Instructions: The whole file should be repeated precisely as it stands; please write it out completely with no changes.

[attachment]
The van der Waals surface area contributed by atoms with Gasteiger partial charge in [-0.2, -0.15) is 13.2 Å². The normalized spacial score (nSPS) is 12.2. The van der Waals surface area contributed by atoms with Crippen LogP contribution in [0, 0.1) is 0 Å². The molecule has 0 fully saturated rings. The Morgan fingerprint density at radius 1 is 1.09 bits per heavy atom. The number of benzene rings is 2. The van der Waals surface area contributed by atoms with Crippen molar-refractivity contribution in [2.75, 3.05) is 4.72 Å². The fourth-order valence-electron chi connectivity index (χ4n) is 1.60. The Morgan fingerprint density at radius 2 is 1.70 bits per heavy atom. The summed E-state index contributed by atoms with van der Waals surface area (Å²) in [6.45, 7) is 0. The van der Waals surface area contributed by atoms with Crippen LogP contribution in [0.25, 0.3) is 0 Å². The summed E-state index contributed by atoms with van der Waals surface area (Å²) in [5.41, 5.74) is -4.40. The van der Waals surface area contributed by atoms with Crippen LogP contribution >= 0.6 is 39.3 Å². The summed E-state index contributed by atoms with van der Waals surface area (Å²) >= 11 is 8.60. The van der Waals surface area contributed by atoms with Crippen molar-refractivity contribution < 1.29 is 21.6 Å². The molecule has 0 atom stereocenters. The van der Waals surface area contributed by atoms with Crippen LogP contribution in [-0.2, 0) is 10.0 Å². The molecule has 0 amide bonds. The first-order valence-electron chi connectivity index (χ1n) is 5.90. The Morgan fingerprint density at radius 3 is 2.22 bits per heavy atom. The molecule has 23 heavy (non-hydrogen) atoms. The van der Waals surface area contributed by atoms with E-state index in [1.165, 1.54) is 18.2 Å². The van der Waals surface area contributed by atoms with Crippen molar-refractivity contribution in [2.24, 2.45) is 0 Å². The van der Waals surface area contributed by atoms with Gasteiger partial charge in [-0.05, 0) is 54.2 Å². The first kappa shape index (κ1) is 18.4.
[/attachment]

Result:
The van der Waals surface area contributed by atoms with Gasteiger partial charge in [-0.2, -0.15) is 13.2 Å². The normalized spacial score (nSPS) is 12.2. The van der Waals surface area contributed by atoms with Crippen LogP contribution in [0, 0.1) is 0 Å². The molecule has 0 fully saturated rings. The Morgan fingerprint density at radius 1 is 1.09 bits per heavy atom. The number of benzene rings is 2. The van der Waals surface area contributed by atoms with Crippen molar-refractivity contribution in [2.75, 3.05) is 4.72 Å². The fourth-order valence-electron chi connectivity index (χ4n) is 1.60. The Morgan fingerprint density at radius 2 is 1.70 bits per heavy atom. The summed E-state index contributed by atoms with van der Waals surface area (Å²) in [6.45, 7) is 0. The van der Waals surface area contributed by atoms with Crippen LogP contribution in [0.25, 0.3) is 0 Å². The summed E-state index contributed by atoms with van der Waals surface area (Å²) in [5.41, 5.74) is -4.40. The van der Waals surface area contributed by atoms with Crippen LogP contribution >= 0.6 is 39.3 Å². The summed E-state index contributed by atoms with van der Waals surface area (Å²) >= 11 is 8.60. The van der Waals surface area contributed by atoms with Crippen molar-refractivity contribution < 1.29 is 21.6 Å². The molecule has 0 atom stereocenters. The van der Waals surface area contributed by atoms with Crippen LogP contribution in [-0.2, 0) is 10.0 Å². The molecule has 0 amide bonds. The first-order valence-electron chi connectivity index (χ1n) is 5.90. The Morgan fingerprint density at radius 3 is 2.22 bits per heavy atom. The molecule has 23 heavy (non-hydrogen) atoms. The van der Waals surface area contributed by atoms with E-state index in [1.165, 1.54) is 18.2 Å². The van der Waals surface area contributed by atoms with Crippen molar-refractivity contribution in [2.24, 2.45) is 0 Å². The van der Waals surface area contributed by atoms with Gasteiger partial charge in [-0.05, 0) is 54.2 Å². The first kappa shape index (κ1) is 18.4.